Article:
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meaings of お疲れさまです / otsukare-sama-desu.

Meanings and usage of お疲れさまです / Otsukare-sama-desu.

meaings of お疲れさまです / otsukare-sama-desu.

Otsukaresama-desu / Otsukaresama (casual version of otsukaresama-desu) is one of the most popular greetings in Japan. This is a magic word which can be used in and to a variety of situations and people.

 

To your friends, co-workers, boss, family, you can use this word.

 

Otsukaresama-desu is written as お疲れさまです or おつかれさまです. This word is divided into お-疲れ-さま-です. “疲れ” means tiredness so this expression is usually used in situations where tiredness is associated with.

 

Then, what would you think this actually mean? お疲れさまです has several meanings : “hello”, “thank you for your hard work”, “good job”, “see you”.

 


 

Example

1.
When you meet your colleagues at office you can say “お疲れさまです” instead of “hi”.

 

2.
You can say “お疲れさまでした / Otsukaresama-deshita” to your colleagues at the end of a day instead of “bye”.
“お疲れさまでした” is the past tense of “お疲れです”.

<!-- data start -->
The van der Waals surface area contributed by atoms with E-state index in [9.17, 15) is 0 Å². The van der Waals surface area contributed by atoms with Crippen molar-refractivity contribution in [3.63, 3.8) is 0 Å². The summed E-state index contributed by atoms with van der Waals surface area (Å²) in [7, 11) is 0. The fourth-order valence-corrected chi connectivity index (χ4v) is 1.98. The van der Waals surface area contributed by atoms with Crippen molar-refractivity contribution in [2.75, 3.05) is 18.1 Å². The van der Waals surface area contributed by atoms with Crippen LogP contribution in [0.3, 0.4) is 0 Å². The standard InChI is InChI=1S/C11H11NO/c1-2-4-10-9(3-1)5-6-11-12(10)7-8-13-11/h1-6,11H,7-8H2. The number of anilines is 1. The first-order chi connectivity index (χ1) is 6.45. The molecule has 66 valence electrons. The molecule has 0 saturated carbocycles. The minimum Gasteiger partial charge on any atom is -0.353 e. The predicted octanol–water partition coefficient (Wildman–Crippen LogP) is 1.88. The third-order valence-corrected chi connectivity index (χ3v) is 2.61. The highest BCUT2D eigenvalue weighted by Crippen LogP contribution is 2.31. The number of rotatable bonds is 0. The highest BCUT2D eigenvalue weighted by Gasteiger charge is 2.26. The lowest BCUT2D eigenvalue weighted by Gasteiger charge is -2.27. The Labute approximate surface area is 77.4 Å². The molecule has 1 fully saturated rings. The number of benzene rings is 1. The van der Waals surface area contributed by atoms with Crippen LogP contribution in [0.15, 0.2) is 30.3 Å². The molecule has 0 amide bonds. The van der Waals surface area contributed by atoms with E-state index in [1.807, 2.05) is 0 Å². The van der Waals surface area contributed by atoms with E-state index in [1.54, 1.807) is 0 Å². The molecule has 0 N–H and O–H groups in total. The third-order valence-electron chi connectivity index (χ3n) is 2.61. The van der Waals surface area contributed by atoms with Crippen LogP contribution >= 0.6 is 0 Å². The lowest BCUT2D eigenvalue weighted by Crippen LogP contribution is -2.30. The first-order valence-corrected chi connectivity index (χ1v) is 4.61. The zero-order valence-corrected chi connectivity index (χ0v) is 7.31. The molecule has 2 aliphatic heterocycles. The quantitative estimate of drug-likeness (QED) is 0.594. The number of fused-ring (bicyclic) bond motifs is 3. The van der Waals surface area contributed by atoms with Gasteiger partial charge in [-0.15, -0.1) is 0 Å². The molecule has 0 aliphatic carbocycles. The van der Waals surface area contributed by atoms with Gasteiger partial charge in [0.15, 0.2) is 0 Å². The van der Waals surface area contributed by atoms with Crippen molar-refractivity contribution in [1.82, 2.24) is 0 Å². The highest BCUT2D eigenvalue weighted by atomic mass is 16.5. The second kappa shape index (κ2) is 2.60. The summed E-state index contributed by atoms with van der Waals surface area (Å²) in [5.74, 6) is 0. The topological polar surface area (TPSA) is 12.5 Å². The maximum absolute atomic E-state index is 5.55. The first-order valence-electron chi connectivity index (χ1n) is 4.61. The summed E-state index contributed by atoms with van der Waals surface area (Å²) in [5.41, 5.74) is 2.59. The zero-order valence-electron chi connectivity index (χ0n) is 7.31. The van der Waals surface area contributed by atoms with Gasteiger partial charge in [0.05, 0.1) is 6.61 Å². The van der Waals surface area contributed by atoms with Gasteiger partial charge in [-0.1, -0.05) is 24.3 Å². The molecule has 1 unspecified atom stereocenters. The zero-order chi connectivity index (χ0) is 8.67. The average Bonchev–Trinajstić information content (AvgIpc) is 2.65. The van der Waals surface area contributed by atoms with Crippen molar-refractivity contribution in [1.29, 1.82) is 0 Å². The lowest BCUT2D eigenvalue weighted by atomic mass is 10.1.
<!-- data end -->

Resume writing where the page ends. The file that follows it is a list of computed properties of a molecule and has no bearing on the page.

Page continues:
3.
When someone did nice job “お疲れさまでした” could be used as “good job”, to express appreciation.

 

4.
This expression can be also used in business e-mail at the beginning of writing. In this case “お疲れさまです” means “hi” or “hello” and can be replaced with these words. Usually, you can use “お疲れさま” only to your co-workers. When we write to people to other companies we begin with “お世話になっております (osewa-ni-natte-orimasu)” or “お世話になります (osewa-ni-narimasu)”.

 

お世話になります is another magical expression which can be used in several situations. I’ll explain this expression in another article but simply put, this is a general greeting like hello.

 

5.
You can also say “お疲れさまでした” when you leave office at the end of day as “see you”.

 


 

お疲れさまでした is the past tense of おつかれさまです but often both are interchangeable and you shouldn’t be too much nervous about tense.

 

Also, you can say just “お疲れ! / otsukare!”.  This is a casual version so you can use this to your friends.

 

As above, these expressions are really flexible and useful and also Japanese-like so let’s keep these examples!

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